OMAHA, Neb. (KMTV) — Emergency responders pulled a young cat with severely scorched skin from a burning home more than a week ago.
Instead of covering the animal in typical bandages, Nebraska Humane Society vets are using a more effective band- aid: tilapia skin.
"If it works like it should, it should granulate in and should get new tissue growing there," Dr. Katie Jame with the Nebraska Humane Society said.
The Omaha cat, King, was rescued from the fiery home with roughly 50% of his body burned. Within days his skin started falling off.
Dr. James says regular treatment options weren't working and they needed to find something new.
"Turns out it's hard to find fresh fish in Nebraska.," Dr. James said.
She, along with a team of other doctors, looked into 'organic bandages' used on animals burned in the California wildfires.
Dr. Amber Horn, another NHS vet, said the research she read seemed promising.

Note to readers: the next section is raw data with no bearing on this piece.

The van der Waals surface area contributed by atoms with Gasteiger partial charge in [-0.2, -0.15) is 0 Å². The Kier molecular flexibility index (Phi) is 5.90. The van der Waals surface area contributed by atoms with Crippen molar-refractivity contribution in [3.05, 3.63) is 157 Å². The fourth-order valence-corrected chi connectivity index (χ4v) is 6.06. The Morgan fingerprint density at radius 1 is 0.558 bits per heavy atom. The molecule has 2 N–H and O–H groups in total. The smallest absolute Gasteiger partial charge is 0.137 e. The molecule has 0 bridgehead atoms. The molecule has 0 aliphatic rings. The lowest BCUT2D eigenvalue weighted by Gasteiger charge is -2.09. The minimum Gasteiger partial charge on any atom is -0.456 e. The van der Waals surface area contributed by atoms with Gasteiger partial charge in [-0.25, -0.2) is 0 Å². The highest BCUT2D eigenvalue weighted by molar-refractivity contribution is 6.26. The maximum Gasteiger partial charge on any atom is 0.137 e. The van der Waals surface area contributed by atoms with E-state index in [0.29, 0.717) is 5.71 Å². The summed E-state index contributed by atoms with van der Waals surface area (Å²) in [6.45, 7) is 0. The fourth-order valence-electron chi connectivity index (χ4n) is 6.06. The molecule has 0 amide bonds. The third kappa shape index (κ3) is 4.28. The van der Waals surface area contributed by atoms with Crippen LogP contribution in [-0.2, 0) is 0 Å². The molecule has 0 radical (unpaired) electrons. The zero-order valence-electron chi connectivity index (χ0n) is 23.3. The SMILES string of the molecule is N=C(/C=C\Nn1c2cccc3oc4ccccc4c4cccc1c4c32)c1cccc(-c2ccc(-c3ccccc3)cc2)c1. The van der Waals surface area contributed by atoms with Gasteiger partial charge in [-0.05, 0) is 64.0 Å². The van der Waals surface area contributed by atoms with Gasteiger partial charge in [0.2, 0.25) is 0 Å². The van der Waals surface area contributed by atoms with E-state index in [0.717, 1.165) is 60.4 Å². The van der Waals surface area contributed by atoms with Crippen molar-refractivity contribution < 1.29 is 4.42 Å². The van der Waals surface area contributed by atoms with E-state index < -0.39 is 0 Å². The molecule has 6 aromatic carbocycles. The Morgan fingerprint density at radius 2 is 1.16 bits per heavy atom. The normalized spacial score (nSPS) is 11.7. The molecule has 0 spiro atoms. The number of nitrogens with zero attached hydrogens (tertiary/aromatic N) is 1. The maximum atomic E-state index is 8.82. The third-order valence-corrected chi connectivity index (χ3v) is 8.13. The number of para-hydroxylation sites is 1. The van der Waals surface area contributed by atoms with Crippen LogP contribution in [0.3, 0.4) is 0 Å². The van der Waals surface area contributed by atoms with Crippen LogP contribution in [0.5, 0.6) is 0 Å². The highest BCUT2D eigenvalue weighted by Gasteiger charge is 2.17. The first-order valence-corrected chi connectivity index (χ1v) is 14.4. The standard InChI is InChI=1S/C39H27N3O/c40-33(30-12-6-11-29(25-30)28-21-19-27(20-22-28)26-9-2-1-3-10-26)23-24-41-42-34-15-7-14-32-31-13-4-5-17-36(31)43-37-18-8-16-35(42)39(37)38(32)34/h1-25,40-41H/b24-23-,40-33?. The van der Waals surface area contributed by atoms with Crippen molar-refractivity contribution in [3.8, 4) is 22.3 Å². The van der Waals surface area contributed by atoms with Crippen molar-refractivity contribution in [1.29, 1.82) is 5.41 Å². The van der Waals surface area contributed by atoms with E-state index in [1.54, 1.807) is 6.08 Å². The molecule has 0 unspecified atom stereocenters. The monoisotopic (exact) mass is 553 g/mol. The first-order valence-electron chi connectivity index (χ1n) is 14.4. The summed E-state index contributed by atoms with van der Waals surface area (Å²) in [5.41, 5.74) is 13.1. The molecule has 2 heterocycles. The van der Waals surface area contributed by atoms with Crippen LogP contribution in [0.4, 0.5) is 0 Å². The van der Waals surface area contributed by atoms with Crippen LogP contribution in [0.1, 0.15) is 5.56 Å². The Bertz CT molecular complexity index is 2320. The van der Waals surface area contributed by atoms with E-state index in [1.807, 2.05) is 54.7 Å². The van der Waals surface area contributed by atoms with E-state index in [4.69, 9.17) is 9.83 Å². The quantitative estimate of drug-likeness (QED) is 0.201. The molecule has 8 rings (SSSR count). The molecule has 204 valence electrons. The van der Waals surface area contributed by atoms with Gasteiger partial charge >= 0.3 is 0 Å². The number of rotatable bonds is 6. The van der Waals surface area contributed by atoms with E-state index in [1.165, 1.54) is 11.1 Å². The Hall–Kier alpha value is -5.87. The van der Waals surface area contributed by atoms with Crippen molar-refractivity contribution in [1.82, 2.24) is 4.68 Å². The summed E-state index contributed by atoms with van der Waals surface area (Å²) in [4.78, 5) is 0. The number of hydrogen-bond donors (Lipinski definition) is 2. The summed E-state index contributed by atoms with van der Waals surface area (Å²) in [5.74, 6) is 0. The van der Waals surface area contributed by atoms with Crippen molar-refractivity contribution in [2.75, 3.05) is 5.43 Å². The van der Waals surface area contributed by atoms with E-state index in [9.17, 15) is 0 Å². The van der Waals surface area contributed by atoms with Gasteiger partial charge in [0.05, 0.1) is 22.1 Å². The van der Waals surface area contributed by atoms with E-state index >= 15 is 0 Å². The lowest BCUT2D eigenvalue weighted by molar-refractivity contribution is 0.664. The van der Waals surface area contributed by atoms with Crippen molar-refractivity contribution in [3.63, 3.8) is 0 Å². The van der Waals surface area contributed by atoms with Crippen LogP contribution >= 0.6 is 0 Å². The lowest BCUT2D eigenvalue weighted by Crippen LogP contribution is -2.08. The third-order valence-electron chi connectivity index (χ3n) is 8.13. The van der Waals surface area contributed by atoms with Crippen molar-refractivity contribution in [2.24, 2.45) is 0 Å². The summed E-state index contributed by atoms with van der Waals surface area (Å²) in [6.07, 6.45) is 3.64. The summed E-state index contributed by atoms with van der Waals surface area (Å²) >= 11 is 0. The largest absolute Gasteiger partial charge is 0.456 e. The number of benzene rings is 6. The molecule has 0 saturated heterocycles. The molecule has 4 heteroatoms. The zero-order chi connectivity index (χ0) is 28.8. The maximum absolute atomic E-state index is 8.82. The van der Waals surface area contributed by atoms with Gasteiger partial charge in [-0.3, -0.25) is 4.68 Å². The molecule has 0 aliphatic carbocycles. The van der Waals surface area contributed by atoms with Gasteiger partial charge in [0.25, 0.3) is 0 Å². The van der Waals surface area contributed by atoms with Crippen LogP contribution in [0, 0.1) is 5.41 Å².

"It actually protects the burn area from basically getting desiccated or drying out," Dr. Horn said. "It's also going to give some healing properties. It has collagen in it that helps the healing process."
She went to a local fish market, found tilapia, the team filleted the fish, King was prepped for surgery and they stitched the skin on.
This was their first time using this treatment, and they say it's been a success so far.
"We are hoping that his healing time is shortened and that he experiences less pain because of the tilapia," Dr. Horn said.
The team of NHS doctors say King still has a long road of healing. In the next ten days, they will take of the tilapia skin and hopefully see re-growth.
According to Dr. James, King is in pain, but she believes he is not suffering.
King's tail was amputated because burns were so deep it hit bone.
The team at NHS believes the fish could be a game changer when treating not only King, but other animals.
"Regular bandages become soiled and sort of a breeding ground for bacteria," Dr. James said. "Skin in general has some anti-bacteria properties that resist bacterial infection a little bit longer."
King will remain at the humane society under a close eye by the experts. If healing goes as planned, he will eventually be returned to his family.